The other possibilities are a chemical contaminant. The men are given a blood test and the doctors also visit the cafeteria where they had eaten shortly before becoming ill. They meet someone from the Bureau of Food and Drugs, who finds multiple violations of the health code in the cafeteria — it is infested with vermin and has open sewage lines, amongst other things.

They ask the cook how he made the oatmeal that morning and he explains how he uses dry cereal, water and a handful of salt. The cereal is a generic brand and the water is municipal; these are ruled out as sources of the poison, as more people would be sick if this were the case. That leaves the salt.

On the same shelf as the can of salt is another can full of white grains. The doctors ask the chef what this is; he responds that this is saltpetre, used to preserve meats. Its main component is sodium nitrate. The chef also mentions that once, he accidentally refilled the salt can with saltpetre, before realising his mistake and replacing the saltpetre with the real salt.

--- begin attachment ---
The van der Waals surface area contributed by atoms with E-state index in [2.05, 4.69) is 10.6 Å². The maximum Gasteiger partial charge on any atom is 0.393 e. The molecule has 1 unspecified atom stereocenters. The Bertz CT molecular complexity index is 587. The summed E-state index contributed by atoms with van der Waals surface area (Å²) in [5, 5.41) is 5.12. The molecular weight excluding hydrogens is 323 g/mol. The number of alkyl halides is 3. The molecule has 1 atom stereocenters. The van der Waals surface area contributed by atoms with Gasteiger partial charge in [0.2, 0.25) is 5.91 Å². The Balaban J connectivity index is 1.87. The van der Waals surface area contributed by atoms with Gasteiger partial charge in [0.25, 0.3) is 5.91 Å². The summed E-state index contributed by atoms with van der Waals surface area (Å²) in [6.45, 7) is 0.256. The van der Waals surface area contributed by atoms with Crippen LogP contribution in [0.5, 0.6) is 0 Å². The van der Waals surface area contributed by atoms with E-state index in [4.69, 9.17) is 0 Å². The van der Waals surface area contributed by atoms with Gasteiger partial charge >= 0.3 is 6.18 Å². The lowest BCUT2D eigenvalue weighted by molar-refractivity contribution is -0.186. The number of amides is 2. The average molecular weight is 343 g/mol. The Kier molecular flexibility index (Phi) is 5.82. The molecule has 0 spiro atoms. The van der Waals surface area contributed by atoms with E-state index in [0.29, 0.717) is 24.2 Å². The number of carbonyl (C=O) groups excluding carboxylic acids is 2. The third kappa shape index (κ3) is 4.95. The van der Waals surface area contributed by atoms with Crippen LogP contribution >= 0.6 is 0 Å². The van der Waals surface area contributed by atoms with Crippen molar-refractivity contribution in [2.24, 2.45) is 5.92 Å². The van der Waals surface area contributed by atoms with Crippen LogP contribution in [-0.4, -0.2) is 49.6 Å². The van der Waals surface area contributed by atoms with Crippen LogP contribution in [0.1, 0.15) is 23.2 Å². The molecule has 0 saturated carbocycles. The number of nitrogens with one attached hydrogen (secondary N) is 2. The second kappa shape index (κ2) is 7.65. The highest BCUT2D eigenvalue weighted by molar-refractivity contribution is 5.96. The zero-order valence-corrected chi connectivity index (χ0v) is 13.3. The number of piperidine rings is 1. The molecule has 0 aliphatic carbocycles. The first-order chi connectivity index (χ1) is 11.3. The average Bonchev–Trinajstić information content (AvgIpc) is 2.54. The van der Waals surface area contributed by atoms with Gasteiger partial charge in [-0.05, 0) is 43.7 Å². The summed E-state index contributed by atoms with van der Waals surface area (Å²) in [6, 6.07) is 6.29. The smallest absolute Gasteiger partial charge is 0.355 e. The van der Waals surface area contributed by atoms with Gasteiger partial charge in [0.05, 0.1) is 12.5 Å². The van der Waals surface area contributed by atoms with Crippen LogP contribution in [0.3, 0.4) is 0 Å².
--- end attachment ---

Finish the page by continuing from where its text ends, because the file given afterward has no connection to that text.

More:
After testing the saltpetre, they find that instead of sodium nitrate, the can contains sodium nitrite. This minor difference is almost unnoticeable, as they both look and taste just like table salt. Both are used to preserve meat, but the levels present in food are closely monitored. However, sodium nitrite is extremely toxic.

The can of salt in the kitchen still contained some grains of the sodium nitrite when the chef refilled it with salt. This in itself was not enough to poison the men; otherwise many other men would have gotten sick that day. The men must have received a second dose from somewhere. The doctors realise that some people like to put salt on their oatmeal. The extra sodium nitrite in the salt in a table saltcellar could provide this. They test the saltcellars and find one that contains enough to poison the men. If all the men had used this saltcellar, this could be the cause of their poisoning.

Unfortunately, the men have all left the hospital by the time the doctors get back to confirm their hypothesis. It is left uncertain how they got poisoned, but they also mention that they may all have used a lot of salt because heavy drinkers have a low blood salt concentration.

Other Narratives of Medical Detection[edit]

The remaining eleven stories include:

  • "The Fog", an account of the 1948 Donora smog,[7] which (together with "A Pig From New Jersey") won Roueché the 1950 Albert Lasker Medical Journalism Award.[8]
  • "A Man from Mexico", an account of the 1947 New York smallpox outbreak.[7]
  • "The Alerting of Mr. Pomerantz" details the discovery of the disease Rickettsialpox.[7]
  • "A Lonely Road" recounts the tale of a leper from Harlem.[7]